“I’d rather go on a Lambretta!” – Andy’s dad, Garry

“You must be getting the ferry to Santander?” – surprised young man in a Bristol bike shop

But best of all from our son, Chris:

“Number 1, please come back alive.  Number 2, please come back married!”

After Saturday’s detours, we’re not sure we can guarantee the latter?

Clare and Andy

A Tale of Three Ferries (and two punctures)

This was the moment Clare had been dreaming of – coffee and croissants in Saint-Malo as a reward for completing Stage 1, Bath to Portsmouth – and I’m very relieved to say that it didn’t disappoint.

He who would travel happily must travel light. 
Antonine de St Exupery

We had an inauspicious start on Wednesday (Day 2) with our first puncture. Not from a sharp stone or nail as we raced along the byways but from some over vigorous pumping in the hotel car park. No matter. As it was on the tricky back wheel of Clare’s bike, it gave Andy a chance to impress her with his manly bike maintenance skills. Takes ten seconds on the Tour de France. An hour and a half later we were ready to go.

Unfortunately he then destroyed all the brownie points he’d built up by getting us lost before we left Salisbury. Apparently dotted lines on the ViewRanger map do not mean cycling short cuts but indicate narrow footpaths only suitable for walkers and small dogs. In this case it disappeared into nothingness and left us well and truly on the wrong side of the river.

As you can see from our Strava trail we ended up back in Salisbury an hour later, which meant another missed coffee stop. NOT good.

Once we did get going, we bowled along through the Wiltshire countryside and into Hampshire at record speed (about 22kph). This meant we got to our good friend Mandy’s house on time and enjoyed a lovely evening with her, Ian and Nicola who had recently cycled up Mont Ventoux (BIG respect!!).

Thursday (Day 3) was relatively easy although we did get caught in our first sharp downpour and discovered that things do not work as well on bikes when they’re wet – bells lose their ding, people (the same) but most importantly brakes.

The coastal route involved three ferries. First (and best) was the pink Hamble-Warsash ferry, a route that has been operated for 364 days a year for over 800 years. The Bishop of Winchester originally owned it just to transport his horse up the coast. Now it’s for walkers and cyclists, with Boxing Day one of the most popular days of the year. Then we took the very efficient Gosport-Portsmouth commuter ferry and finally our P&O Portsmouth to Saint-Malo night crossing.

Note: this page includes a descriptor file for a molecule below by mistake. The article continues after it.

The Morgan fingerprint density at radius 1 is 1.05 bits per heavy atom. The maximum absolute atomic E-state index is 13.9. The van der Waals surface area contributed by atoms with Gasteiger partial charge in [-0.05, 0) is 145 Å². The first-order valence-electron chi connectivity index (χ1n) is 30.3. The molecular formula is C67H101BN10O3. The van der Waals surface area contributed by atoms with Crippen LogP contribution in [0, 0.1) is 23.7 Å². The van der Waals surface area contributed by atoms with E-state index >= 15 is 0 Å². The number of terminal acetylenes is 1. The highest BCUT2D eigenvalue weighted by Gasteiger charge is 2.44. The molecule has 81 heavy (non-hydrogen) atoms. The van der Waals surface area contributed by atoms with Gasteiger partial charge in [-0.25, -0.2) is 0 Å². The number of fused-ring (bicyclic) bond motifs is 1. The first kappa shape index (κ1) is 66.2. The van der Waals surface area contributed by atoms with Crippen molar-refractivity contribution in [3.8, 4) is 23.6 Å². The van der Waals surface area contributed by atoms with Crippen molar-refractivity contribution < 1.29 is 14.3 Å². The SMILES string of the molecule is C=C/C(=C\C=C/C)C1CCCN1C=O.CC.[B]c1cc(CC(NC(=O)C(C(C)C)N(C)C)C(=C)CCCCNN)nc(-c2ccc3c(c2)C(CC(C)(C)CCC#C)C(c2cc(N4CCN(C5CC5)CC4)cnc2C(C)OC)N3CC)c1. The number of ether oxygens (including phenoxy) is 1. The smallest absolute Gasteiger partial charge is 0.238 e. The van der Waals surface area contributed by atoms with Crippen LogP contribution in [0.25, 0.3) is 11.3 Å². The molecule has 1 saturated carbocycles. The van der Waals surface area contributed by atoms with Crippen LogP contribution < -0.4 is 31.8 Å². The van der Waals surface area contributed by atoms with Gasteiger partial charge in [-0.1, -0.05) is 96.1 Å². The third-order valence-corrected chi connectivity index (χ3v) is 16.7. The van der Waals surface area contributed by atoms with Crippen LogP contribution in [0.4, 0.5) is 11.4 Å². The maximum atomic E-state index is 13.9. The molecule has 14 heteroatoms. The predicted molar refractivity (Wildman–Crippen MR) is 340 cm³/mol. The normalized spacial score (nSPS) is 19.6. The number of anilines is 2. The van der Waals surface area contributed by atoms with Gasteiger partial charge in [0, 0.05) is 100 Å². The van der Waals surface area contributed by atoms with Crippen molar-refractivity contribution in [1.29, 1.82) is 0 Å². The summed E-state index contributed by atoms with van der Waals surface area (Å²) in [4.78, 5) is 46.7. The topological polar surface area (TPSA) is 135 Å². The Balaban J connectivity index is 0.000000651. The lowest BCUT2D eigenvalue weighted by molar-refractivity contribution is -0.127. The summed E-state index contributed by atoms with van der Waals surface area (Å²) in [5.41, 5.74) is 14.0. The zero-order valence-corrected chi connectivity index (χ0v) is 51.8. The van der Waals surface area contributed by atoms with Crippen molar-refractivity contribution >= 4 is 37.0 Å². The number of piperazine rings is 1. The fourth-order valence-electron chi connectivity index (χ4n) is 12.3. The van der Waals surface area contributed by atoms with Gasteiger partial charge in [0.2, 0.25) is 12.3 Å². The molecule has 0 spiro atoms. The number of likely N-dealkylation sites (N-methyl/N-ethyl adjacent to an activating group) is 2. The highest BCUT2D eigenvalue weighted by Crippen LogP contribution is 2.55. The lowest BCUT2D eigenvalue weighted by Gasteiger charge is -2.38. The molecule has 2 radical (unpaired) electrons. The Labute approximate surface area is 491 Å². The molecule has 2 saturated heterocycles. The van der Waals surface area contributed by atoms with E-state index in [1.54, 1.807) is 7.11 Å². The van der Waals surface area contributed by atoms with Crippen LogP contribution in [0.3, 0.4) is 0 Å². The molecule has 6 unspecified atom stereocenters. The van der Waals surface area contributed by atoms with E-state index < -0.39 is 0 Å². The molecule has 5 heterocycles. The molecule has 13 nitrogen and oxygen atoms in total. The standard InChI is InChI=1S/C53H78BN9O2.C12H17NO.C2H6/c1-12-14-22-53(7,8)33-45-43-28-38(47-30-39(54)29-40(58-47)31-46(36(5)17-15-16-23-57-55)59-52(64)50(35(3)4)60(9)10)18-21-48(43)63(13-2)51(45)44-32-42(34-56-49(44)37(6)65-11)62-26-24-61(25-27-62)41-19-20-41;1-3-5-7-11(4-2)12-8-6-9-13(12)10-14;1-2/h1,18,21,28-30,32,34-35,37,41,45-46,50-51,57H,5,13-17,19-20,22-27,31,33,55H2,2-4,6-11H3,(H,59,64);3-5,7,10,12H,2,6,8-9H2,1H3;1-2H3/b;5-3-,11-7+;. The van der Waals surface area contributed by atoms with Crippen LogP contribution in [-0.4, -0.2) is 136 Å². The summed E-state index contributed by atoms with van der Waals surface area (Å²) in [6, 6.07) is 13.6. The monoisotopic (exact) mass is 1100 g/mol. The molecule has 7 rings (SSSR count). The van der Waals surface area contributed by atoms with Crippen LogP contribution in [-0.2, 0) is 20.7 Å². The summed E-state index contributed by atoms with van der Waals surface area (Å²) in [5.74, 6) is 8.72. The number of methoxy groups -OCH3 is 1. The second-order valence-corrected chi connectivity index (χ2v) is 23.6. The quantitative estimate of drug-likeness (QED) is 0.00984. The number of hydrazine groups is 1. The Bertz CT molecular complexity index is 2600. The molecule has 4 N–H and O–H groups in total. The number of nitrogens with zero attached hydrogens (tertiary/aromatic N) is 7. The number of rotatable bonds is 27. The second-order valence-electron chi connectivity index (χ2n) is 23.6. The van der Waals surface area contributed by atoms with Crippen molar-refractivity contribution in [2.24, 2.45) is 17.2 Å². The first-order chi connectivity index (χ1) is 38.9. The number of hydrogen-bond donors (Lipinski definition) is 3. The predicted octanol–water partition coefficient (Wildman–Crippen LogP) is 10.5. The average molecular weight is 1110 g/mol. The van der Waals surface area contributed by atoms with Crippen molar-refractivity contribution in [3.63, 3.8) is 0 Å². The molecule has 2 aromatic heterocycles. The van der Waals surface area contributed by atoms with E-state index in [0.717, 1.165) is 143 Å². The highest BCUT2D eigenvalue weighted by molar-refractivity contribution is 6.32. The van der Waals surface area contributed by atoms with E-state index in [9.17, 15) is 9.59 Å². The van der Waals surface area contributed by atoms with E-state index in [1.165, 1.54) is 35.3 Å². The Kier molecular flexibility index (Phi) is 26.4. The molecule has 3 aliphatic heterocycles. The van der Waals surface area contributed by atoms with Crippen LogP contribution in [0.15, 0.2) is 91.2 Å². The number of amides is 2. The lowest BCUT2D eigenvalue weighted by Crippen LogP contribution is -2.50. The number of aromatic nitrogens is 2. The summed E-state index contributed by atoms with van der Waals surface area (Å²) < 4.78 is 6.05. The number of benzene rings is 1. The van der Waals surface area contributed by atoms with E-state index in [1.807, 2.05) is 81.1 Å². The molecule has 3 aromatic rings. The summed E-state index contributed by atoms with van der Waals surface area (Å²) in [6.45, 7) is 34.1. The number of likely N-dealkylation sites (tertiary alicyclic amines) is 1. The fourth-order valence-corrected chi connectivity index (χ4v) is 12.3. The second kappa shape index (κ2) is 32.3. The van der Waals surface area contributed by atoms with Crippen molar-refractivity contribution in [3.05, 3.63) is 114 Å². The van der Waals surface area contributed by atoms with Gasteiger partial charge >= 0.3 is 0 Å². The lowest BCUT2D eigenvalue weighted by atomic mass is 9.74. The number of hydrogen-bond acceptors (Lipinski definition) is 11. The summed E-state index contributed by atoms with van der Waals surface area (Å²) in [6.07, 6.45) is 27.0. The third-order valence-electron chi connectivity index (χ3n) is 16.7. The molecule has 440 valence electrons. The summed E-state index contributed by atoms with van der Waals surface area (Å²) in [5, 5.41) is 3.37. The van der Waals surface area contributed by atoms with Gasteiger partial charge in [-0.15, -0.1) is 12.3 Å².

Unfortunately Clare’s bike developed a slow puncture on the way. Having already proved his manhood (or perhaps not, as it was the same wheel), Andy thought it best to let the bikeshop boys handle it this time. Ok, so it only took them 20 minutes but did they properly check the brake alignment? Here’s some pictures of the two contrasting experiences:

Thanks for all your helpful comments about the weight distribution. We’ve reduced and redistributed so Andy now has 16kg and Clare 12kg. It feels about right though we haven’t tested it on a really big hill yet. Here’s what we took out:


  • 2 bungees
  • 2 knives & 2 forks
  • 1 Tupperware box


  • 1 cycling shirt
  • 1 pair of shorts
  • 1 pair socks
  • 2nd pair of sunglasses, no Raybans 😦


  • 1 cycling shirt
  • 2 t-shirts
  • 1 vest
  • 2 pairs socks
  • 2nd electrical adaptor
  • 1 toothbrush holder
  • 1 travel handbag
  • The nozzle to the hairdryer
  • A paper roadmap of France (yes, really!)

We’re pleased to report that both designated luxury items, Clare’s hairdryer and Andy’s pillow, have survived the cull.

Clare and Andy

As we cycled out one Autumnal morning

All the advice told us to take it easy the first day. So we decided to cycle 76km (47m) with 800m of hill climbing, riding with heavy panniers for the first time!

A journey of a thousand miles must begin with a single step (pedal turn). 
Lao Tzu

We were late leaving of course. The planned time was 10am, allowing for a relaxed coffee stop in Frome. The actual time was 12.30, which meant a quick sandwich stop instead. Packing, clearing up, faffing, locking up, checking, faffing, hovering, arguing, rechecking. It will be a familiar pre-holiday ritual to our children.

But the sense of freedom as we cycled down the familiar country lanes on a misty early Autumn afternoon was worth it. A rare moment much dreamed of that lived up to it’s promise.

We were able to stay on the pathways and quiet country roads of the Sustrans National Cycle Route 24 all day and for the most part it was well signposted and well maintained. First, it took us to Radstock and down the Colliers Way to Frome. This follows the path of the old Somersetshire Coal Canal, then railway, now a gentle, leafy track.

After lunch in Frome, the route took us through the centre of Longleat Safari Park where we enjoyed the solitude and unusual deep roars of lions mixed with the more familiar sound of sheep. For the final 25km we cruised down the Wylye Valley, gently descending with the river to the welcome sight of our inn on the edge of Salisbury, arriving just before dark.

Longleat House

3 things we learnt today:

  1. Chamois cream is surprisingly tingly.
  2. It’s difficult to take a picture while balancing a fully loaded bike.
  3. Cycle at dusk near a river with your mouth open and you swallow a lot of flies.


Finally, we have a question…

Clare is carrying 14kg, Andy 15kg. But Andy weighs 95kg and Clare only weighs 55kg. Should Andy take more weight?


Rough Route

Here’s our rough route:

Stage 1: Bath to Portsmouth


Stage 2: St. Malo to Angers on the Loire river